Small Business

How Much Does It Cost To Run A Credit Check

By David Krug David Krug is the CEO & President of Bankovia. He's a lifelong expat who has lived in the Philippines, Mexico, Thailand, and Colombia. When he's not reading about cryptocurrencies, he's researching the latest personal finance software. 4 minute read

The landlord’s first duty is to select reliable renters who will treat the property with respect and pay rent on time. What you learn about a potential renter via a credit check might be the difference between finding a fantastic tenant and one who turns out to be a deadbeat.

You may save money on a credit check by doing it yourself. The average cost of having a provider run a tenant’s credit, background, and eviction history is $29.99, with additional tenants costing between $19.99 and $34.99 each check. Running a credit check yourself can be free of charge if you’re prepared to put in the time and effort. Once you have access to a credit report, the most difficult part is learning what to look for.

Services for Credit

All three major credit reporting agencies have services that let landlords check the credit histories of prospective renters. Depending on your needs, select a report service below to get started.

  • Experian. Experian charges landlords no price to do a tenant credit check.
  • TransUnion. TransUnion charges $30 for a credit report, credit recommendation, and criminal background check combined.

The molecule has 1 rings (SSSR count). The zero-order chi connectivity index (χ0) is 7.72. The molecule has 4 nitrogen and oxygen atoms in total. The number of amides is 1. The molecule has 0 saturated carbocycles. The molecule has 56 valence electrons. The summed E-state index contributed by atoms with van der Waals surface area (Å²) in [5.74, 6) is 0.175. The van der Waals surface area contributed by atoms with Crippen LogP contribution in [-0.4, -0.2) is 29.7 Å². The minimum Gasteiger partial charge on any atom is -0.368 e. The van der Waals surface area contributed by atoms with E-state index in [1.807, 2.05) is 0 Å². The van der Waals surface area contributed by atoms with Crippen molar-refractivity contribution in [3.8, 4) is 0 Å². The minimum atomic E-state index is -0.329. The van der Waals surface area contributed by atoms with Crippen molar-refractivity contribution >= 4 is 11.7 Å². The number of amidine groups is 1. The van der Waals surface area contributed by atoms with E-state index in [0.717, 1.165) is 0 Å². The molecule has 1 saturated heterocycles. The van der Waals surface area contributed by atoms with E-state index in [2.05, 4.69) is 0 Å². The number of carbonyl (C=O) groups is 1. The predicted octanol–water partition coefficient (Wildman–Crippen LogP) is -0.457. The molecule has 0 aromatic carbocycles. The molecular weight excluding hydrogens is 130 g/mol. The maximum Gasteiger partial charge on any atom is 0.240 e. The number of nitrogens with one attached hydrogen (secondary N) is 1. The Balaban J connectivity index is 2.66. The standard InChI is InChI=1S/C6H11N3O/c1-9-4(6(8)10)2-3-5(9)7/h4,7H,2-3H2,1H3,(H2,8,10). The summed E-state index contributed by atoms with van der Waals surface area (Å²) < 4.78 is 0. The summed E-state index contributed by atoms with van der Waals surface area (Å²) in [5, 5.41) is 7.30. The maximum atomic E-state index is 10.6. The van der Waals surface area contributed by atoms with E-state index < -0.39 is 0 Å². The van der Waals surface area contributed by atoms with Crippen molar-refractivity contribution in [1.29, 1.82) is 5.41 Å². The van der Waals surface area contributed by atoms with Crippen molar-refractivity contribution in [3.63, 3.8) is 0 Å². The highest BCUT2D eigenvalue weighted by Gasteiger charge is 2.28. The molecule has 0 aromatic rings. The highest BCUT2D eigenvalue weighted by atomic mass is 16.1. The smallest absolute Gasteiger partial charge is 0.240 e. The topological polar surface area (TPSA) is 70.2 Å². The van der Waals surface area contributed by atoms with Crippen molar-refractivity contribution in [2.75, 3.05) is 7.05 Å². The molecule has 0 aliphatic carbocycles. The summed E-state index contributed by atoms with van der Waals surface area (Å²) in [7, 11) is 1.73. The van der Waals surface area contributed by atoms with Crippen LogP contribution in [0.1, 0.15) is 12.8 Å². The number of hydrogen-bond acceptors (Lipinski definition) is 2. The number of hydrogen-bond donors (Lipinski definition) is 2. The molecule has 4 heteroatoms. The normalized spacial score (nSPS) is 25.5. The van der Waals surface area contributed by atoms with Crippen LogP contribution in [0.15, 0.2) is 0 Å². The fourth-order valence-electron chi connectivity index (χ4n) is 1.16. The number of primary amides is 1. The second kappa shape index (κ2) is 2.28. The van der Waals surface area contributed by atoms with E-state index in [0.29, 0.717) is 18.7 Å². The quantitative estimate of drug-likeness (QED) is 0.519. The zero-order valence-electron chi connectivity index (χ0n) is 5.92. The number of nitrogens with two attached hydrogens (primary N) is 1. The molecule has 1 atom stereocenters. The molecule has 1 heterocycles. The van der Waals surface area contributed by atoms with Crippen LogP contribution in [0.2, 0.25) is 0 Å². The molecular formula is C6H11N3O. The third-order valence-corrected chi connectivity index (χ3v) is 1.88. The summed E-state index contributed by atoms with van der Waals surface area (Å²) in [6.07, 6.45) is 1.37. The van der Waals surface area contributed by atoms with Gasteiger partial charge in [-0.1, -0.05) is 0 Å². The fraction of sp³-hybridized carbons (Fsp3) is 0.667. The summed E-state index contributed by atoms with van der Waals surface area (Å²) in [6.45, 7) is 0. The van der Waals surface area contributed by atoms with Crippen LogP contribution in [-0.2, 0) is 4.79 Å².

• Equifax. Independent landlords must go via the National Association of Independent Landlords to acquire an Equifax credit report. A whole credit report costs $15.95. The cost of a full criminal background check is $29.95.

If a renter were to ask me to check their credit, I would utilize any of the three major credit agencies. Each step is simple, straightforward, and reasonably priced.

It’s also possible to employ a service that provides access to your credit report from all three major agencies simultaneously. Landlords can use the CreditReport.com service for this same purpose. Just one application and one credit report request will provide you all three tenant reports. Since each creditor reports to a different credit agency, checking all three will provide you the most comprehensive picture of the tenant’s credit history.

Finally, you may utilize a business that does all you need it to do, including checking tenants’ credit, references, and providing renter’s insurance. Portico Direct dominates the industry.

Procedures to Follow Before Conducting a Credit Check

Even while the specifics of how to run a credit check can vary depending on the website you visit, there are a few universally applicable procedures you’ll need to complete first:

  1. Obtain a Complete Rental Application and Permission to Run a Credit Check From All Adult Tenants. Provide each renter with a preprinted form to collect his or her full name, date of birth, Social Security number, prior address, and landlord contact information for the preceding two years. The form should also include a statement indicating that a tenant’s credit will be checked, as well as a signature line for the tenant’s agreement to the credit check.